Everyone wants to be happy with their weight. The problem is, for most people, actually getting (and staying) there is anything but happy. Or even healthy.
“[Stressing about weight] doesn’t contribute to people’s best potential physical or mental health in the long term,” says Jodi Aman, psychotherapist and author of “You 1, Anxiety 0.” “They may obsess, yo-yo, get dangerously thin or stay heavy because of the stress of failing.”
Because in actuality, your happy weight is so much more than seeing a certain number on the scale, having a so-called “bikini body” or achieving a target BMI. (Don’t get us started on all of the flaws with that health marker!)
What Is Your “Happy Weight,” Really?
Above all else, your happy weight is happy and healthy.
“For me, it’s the place where my health, aesthetics, lifestyle and performance intersect, meaning I’m not prioritizing or sacrificing any of those goals over the other,” say Molly Galbraith, owner of the Girls Gone Strong fitness community and a former figure competitor who has since ditched restrictive eating and obsessive training for good.
“My weight has fluctuated between 152 and 185 pounds a few times in my adult life, and the interesting thing is that both my highest and lowest weights came when I struggled with food obsession and disordered eating,” she says.
“Over the last four years, I’ve healed my relationship with food and my body, and now my weight sits comfortably between 162 and 172 pretty much all the time. I would call this my ‘happy weight’ because it’s where I sit when myself and my body are most happy.”
After all, physical, mental and emotional health don’t always peak simultaneously. When they do, however, that’s when true health happens. “Your happy weight is one where you feel comfortable with your choices in that they match your values,” says Georgie Fear, RD, author of “Lean Habits for Lifelong Weight Loss.”
7 Ways to Find Your Happy Weight
OK, all of that sounds good. But how do you actually get to that place?
1. Realize how incredible your body is.
“When you love your body and think of it as a temple, then your whole relationship with eating and exercise changes,” Aman says. “If you view both as ways to worship your body and keep it functioning late into your life, every healthy habit is easier to sustain.”
Consider all of the amazing experiences your body affords you — from waking up each morning to allowing you to summit a mountain. All of that depends on how you treat yourself and your body.
2. Ditch the “good food vs. bad food” mentality.
Food is neither a reward nor a punishment. It’s a part of life you should always feel good about, no guilt involved, Aman says. “I eat whatever I want for every meal and snack, which happens to be about 80 percent protein and produce and about 20 percent less nutrient-dense food,” Galbraith says.
3. Find a workout you love.
If you haven’t found a workout that you legit love, try something else. There are too many options out there to stick with anything you hate. “When you can go to the gym for enjoyment, I think you’ve won: You’ve discovered that working out isn’t about losing weight, but about feeling good, feeling strong, feeling confident,” says Southern California-based certified personal trainer Mike Donavanik.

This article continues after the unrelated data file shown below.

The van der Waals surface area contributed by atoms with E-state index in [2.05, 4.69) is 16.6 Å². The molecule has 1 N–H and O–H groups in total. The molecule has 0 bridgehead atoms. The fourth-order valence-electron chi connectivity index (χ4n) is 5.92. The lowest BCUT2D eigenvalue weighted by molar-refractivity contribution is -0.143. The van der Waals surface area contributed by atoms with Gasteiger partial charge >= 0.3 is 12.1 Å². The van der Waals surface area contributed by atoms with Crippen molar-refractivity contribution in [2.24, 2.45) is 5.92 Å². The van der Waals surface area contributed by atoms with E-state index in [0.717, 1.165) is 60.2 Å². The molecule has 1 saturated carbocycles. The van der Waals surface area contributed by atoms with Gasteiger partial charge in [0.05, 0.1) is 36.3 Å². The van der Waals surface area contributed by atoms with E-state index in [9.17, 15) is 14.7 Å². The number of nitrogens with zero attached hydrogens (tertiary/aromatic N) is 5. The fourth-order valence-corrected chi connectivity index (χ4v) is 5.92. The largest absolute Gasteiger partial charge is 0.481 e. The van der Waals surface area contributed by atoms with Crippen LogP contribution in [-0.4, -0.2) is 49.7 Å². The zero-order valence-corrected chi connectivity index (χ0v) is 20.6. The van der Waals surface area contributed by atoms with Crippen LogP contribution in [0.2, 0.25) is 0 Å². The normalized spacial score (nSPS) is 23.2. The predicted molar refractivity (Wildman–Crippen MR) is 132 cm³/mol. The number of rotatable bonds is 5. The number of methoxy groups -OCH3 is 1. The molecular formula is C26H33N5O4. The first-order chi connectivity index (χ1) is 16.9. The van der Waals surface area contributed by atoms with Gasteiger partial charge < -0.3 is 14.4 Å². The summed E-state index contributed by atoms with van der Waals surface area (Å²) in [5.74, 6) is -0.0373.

4. Give yourself a reality check.
“The photos you see on Instagram, in magazines and in ads — those are all taken under the best conditions: lighting, angles, Photoshop. It’s important to recognize that’s not real life,” Donavanik says. Stop comparing yourself to those images. Consider ditching #fitspo accounts on social media for #realbodies or #bodyappreciation.
5. Take a tracking hiatus.
While logging your calories, macros or weight can definitely help you increase awareness of your habits and their effects, there can come a point when all that tracking becomes obsessive and sucks the “happy” out of any weight. “At your happy weight, you are focused on living and not your weight. It doesn’t take up brain space,” Aman says.
To get there, try taking a break from tracking until you can entertain the idea without a surge of stress or anxiety. “I step on the scale because I enjoy it, but what the scale says means nothing about my worth as a woman, and it certainly doesn’t dictate how I show up in the world,” Galbraith says.
6. Listen to your body.
Whether or not you track anything, tuning into your body can help guide you to a weight that’s both healthy and stress-free. A big thing to listen to is your hunger cues. “You should feel hungry at certain points in the day, but satisfied after you eat,” Fear says. “Don’t carry around gnawing hunger for hours or eat until you are uncomfortably stuffed.”
Another cue from your body is that you leave your workouts feeling pumped, not defeated. “Your happy weight is one where you feel healthy and energetic, not lethargic, chronically sore or drained,” she says.
7. Focus on small, sustainable habits.
You’re in this body for the long haul! Treat it that way by taking your sights off overwhelming lifestyle makeovers. Prioritize forging small, healthy habits one at a time. “You feel like you could keep living this way forever,” Fear says. “You aren’t banking on some day in the future being able to release yourself.”
What Do YOU Think?
Are you at your happy weight? What signs did you notice that let you know? Or are you striving to find your happy weight? Did any of these tips help? Are there others you would add? Share your thoughts, stories and suggestions in the comments below!